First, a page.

VHS calls for removal of rodeo association board member
The Canadian Professional Rodeo Association’s Animal Welfare Guide states that it “supports the responsible and humane use of animals and believes that all animals utilized in entertainment, industry and sport should be afforded proper care and management.”
Presumably, this includes the “sport” of hunting but one of the CPRA’s board directors, Cody Cassidy, doesn’t seem to afford wildlife “proper care and management.” In fact, Mr. Cassidy pleaded guilty to several poaching-related charges in July of last year, according to the Red Deer Advocate. The charges included hunting without a licence, possession of wildlife and controlled animals, and providing false or misleading information. Mr. Cassidy received a $16,000 fine and a one-year judicial order preventing him from obtaining an outfitting-guide permit.
The presiding judge at Red Deer Provincial Court cited Mr. Cassidy’s history of these types of offences, including guiding on private property without permission, failing to post signs in an area of black bear bait, unauthorized hunting and discharging a firearm on private property without permission.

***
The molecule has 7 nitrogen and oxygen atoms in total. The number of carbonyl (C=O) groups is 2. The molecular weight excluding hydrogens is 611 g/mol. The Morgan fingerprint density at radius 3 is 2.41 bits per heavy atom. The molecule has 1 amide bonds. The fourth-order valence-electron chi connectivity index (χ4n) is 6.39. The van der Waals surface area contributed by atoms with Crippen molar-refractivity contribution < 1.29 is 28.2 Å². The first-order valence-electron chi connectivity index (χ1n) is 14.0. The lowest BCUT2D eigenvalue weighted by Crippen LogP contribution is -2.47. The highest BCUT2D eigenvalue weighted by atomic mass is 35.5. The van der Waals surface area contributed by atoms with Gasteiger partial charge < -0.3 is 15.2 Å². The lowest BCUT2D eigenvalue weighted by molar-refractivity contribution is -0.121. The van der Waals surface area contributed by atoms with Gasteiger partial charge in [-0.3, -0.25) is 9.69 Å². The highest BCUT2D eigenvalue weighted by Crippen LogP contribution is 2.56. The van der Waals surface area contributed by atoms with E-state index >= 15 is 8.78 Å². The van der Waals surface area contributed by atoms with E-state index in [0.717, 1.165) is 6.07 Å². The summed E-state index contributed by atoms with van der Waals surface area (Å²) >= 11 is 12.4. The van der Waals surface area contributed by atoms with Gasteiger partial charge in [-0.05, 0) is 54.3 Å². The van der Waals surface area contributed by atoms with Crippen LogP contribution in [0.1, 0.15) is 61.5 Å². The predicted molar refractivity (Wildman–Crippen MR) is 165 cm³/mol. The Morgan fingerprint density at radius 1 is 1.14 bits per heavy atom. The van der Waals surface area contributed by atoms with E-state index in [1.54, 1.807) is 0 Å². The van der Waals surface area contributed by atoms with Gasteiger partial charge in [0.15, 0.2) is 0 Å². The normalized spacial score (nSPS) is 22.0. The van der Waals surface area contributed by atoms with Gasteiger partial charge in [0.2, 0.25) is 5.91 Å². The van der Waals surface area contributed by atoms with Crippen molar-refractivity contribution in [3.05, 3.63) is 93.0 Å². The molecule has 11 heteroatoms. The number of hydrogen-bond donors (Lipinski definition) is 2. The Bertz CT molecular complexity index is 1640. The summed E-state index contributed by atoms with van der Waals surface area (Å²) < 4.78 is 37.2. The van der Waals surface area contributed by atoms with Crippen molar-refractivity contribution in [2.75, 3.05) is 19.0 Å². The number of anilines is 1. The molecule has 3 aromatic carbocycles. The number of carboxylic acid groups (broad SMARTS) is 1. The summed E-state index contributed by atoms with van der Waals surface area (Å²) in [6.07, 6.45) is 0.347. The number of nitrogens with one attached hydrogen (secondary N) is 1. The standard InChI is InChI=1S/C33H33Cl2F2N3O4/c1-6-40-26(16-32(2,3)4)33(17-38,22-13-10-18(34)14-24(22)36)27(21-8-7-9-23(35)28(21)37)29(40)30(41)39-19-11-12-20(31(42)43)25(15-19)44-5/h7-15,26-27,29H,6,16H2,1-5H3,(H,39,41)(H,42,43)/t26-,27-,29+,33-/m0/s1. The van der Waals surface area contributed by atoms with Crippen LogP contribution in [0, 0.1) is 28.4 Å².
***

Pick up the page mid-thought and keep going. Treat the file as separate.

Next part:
Mr. Cassidy’s father Greg, a champion steer-wrestler also pleaded guilty to poaching charges in the same case. He was inducted into the Canadian Pro Rodeo Hall of Fame just months later.
Cody Cassidy operates Big Knife outfitters, which takes clients on moose hunts. His father Greg volunteers with the company. The Red Deer Advocate’s account of the court case includes a description of the hunt, which aside from the poaching offences, raises concerns about the hunt itself. It states: “Greg and the client were hunting at one of the Central Alberta locations when they spotted a moose.The client shot the moose with one arrow, which did not kill the moose. Cody joined the hunt and they tracked the moose for three hours. When they caught up with the moose, they shot it with a few more arrows, killing it.” It is difficult to see how this animal could not have suffered during the three hours after it was wounded.
VHS has written to CPRA president Murry Milan, calling for Mr. Cassidy to be removed from the board. The letter states: “Clearly, these are serious offences for someone in a position of responsibility at the CPRA, who should be held to the highest ethical standards. We find it unacceptable that Mr. Cassidy remains as director on the CPRA board.”
The CPRA can be contacted at firstname.lastname@example.org